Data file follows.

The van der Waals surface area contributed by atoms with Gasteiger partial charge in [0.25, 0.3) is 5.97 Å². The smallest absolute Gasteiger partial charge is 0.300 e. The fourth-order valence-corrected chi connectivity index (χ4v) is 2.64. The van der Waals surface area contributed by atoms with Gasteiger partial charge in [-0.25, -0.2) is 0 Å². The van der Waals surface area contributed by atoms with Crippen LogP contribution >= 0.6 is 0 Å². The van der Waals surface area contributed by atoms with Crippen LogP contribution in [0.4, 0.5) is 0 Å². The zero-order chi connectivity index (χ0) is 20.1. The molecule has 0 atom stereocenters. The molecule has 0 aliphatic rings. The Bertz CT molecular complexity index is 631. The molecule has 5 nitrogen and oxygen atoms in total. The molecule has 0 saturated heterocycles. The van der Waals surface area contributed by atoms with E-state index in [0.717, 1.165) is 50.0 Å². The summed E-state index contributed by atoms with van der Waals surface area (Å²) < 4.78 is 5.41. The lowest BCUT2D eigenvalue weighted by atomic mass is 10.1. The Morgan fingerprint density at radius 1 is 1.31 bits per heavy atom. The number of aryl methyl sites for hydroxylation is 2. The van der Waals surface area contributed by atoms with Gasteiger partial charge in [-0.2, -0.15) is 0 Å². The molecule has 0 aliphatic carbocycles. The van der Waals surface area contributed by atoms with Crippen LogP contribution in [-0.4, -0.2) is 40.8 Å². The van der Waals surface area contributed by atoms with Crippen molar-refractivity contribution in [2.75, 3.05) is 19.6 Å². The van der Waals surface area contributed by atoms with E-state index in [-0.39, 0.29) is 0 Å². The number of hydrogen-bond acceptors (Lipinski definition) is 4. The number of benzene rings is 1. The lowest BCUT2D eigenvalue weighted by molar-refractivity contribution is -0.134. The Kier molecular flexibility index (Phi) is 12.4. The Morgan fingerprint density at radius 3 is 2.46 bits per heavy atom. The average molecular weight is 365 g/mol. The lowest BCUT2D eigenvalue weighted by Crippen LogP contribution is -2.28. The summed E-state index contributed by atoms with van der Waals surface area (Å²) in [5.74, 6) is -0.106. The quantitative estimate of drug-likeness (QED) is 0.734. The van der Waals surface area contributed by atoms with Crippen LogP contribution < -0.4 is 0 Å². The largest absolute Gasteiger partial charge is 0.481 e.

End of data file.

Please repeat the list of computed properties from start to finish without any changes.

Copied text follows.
The van der Waals surface area contributed by atoms with Gasteiger partial charge in [0.25, 0.3) is 5.97 Å². The smallest absolute Gasteiger partial charge is 0.300 e. The fourth-order valence-corrected chi connectivity index (χ4v) is 2.64. The van der Waals surface area contributed by atoms with Gasteiger partial charge in [-0.25, -0.2) is 0 Å². The van der Waals surface area contributed by atoms with Crippen LogP contribution >= 0.6 is 0 Å². The van der Waals surface area contributed by atoms with Crippen LogP contribution in [0.4, 0.5) is 0 Å². The zero-order chi connectivity index (χ0) is 20.1. The molecule has 0 atom stereocenters. The molecule has 0 aliphatic rings. The Bertz CT molecular complexity index is 631. The molecule has 5 nitrogen and oxygen atoms in total. The molecule has 0 saturated heterocycles. The van der Waals surface area contributed by atoms with E-state index in [0.717, 1.165) is 50.0 Å². The summed E-state index contributed by atoms with van der Waals surface area (Å²) < 4.78 is 5.41. The lowest BCUT2D eigenvalue weighted by atomic mass is 10.1. The Morgan fingerprint density at radius 1 is 1.31 bits per heavy atom. The number of aryl methyl sites for hydroxylation is 2. The van der Waals surface area contributed by atoms with Gasteiger partial charge in [-0.2, -0.15) is 0 Å². The molecule has 0 aliphatic carbocycles. The van der Waals surface area contributed by atoms with Crippen LogP contribution in [-0.4, -0.2) is 40.8 Å². The van der Waals surface area contributed by atoms with Crippen molar-refractivity contribution in [2.75, 3.05) is 19.6 Å². The van der Waals surface area contributed by atoms with E-state index in [-0.39, 0.29) is 0 Å². The number of hydrogen-bond acceptors (Lipinski definition) is 4. The number of benzene rings is 1. The lowest BCUT2D eigenvalue weighted by molar-refractivity contribution is -0.134. The Kier molecular flexibility index (Phi) is 12.4. The Morgan fingerprint density at radius 3 is 2.46 bits per heavy atom. The average molecular weight is 365 g/mol. The lowest BCUT2D eigenvalue weighted by Crippen LogP contribution is -2.28. The summed E-state index contributed by atoms with van der Waals surface area (Å²) in [5.74, 6) is -0.106. The quantitative estimate of drug-likeness (QED) is 0.734. The van der Waals surface area contributed by atoms with Crippen LogP contribution < -0.4 is 0 Å². The largest absolute Gasteiger partial charge is 0.481 e.